The ability to handle prey so quickly and efficiently appears to provide the star-nose mole with a real competitive advantage.

Researchers in the field of behavioral ecology have invested considerable time and thought studying how different animals eat. It's fairly obvious that it is more efficient to kill a 1,000-pound beef cow for meat than it is to kill 125 eight-pound rabbits. That is because it takes more time and energy to kill and consume the rabbits. Ecologists have formalized this relationship with a factor called prey profitability. They define prey profitability as the ratio between the energy a predator gains from eating a prey animal and its “handling time,” where handling time is defined as the time between detecting an animal and eating it.

Photo by Kenneth Catania
Adult star-nosed mole

According to the prey profitability formula, by reducing its handling time to a fraction of a second, the star-nosed mole can gain energy from chowing down on small insect larvae, tiny worms and other small food sources. Predators that take a few seconds to handle each prey animal, on the other hand, actually use more energy in the process of catching and eating such small prey than they gain from eating it. Of course, that doesn't mean that star-nosed moles turn their noses up at larger prey, like long, luscious earthworms.

The insight that the star-nosed mole has specialized in minimizing handling time for small prey helps clear up a number of the mysteries that have surrounded this unusual mammal, Catania says.

One central mystery has been the purpose of the mole's unusual nasal decoration. For a number of years, scientists advanced a number of different theories about the mole's star-shaped appendages. Some proposed that they were a super-sensitive olfactory organ that helps the nearly blind moles to sniff their way around underground. Others have suggested that it serves as an extra "hand" for grasping prey or other objects. Still others argued that it serves as an antenna that detects electric fields as the moles swim through muddy marsh water. It wasn't until 1995 that the weight of evidence from studies performed by Catania and other researchers finally led scientists to agree that the star appendages were in fact super-sensitive touch organs. [See “Neuroscientist studies bizarre animals”]

Courtesy of Kenneth Catania  
(a) Frontal view of the star-nosed mole's teeth; (b) Sideview that shows how different the star-nosed mole's teeth, left, are from those of the eastern mole; (c) Front view of the star-nosed mole's appendages shows how much larger they are than the nose of the eastern mole shown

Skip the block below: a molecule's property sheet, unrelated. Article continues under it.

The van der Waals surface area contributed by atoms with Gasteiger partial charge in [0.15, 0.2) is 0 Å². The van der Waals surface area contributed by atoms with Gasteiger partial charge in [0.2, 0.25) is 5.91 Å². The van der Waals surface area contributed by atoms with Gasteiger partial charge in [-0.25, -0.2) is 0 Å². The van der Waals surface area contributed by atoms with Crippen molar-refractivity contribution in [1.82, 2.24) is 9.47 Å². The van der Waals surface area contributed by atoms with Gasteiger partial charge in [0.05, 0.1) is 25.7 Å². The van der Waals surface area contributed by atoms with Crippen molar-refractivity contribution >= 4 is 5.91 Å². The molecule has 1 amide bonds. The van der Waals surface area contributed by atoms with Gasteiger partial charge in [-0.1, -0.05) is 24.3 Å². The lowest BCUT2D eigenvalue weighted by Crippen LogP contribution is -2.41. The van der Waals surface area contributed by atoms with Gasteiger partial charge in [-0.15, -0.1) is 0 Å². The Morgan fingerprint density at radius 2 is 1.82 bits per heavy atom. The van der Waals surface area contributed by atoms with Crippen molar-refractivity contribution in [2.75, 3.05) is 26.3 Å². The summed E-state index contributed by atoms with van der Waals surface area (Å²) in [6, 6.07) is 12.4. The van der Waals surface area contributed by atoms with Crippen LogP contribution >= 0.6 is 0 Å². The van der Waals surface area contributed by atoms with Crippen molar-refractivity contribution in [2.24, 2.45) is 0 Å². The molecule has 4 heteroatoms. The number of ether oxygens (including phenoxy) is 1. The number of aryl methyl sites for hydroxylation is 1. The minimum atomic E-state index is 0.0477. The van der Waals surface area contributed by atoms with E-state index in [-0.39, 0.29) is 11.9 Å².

in (d).

Now Catania thinks he knows why the star appendages have grown so large: The 22 appendages that ring its nose have a surface area that is eight times greater than the nose of its close cousin, the eastern mole. Its flexible fingers also allow the star-nose to tap objects in it surroundings at a faster rate, 13 times per second compared to the eastern mole's more leisurely eight times per second. Taken together, these advantages mean that the star-nosed mole can find 14 times the number of small snacks than its close cousin can in a given amount of search time.

This advantage really pays off where small prey animals are abundant, as is often the case in the marshy areas that the star-nose inhabits, Catania calculates.

Specialization for small-prey handling can also explain the mole's unusual teeth. “The star-nose has the strangest teeth,” Catania says. Its incisors are very small, compared to other moles, and are formed like tweezers. “This allows them to grasp very small prey precisely,” he says.

 


Some links may require subscriptions for access.

Catania KC, Remple FE. Tactile foveation in the star-nosed mole. Brain, Behavior and Evolution. 2004;63(1):1-12.

Crish SD, Comer CM, Marasco PD, Catania KC. Somatosensation in the superior colliculus of the star-nosed mole. Journal of Comparative Neurology 2003 Sep 29;464(4):415-25

Catania KC. Barrels, stripes, and fingerprints in the brain - implications for theories of cortical organization. Journal of Neurocytology. 2002 Mar-Jun;31(3-5):347-58. Review.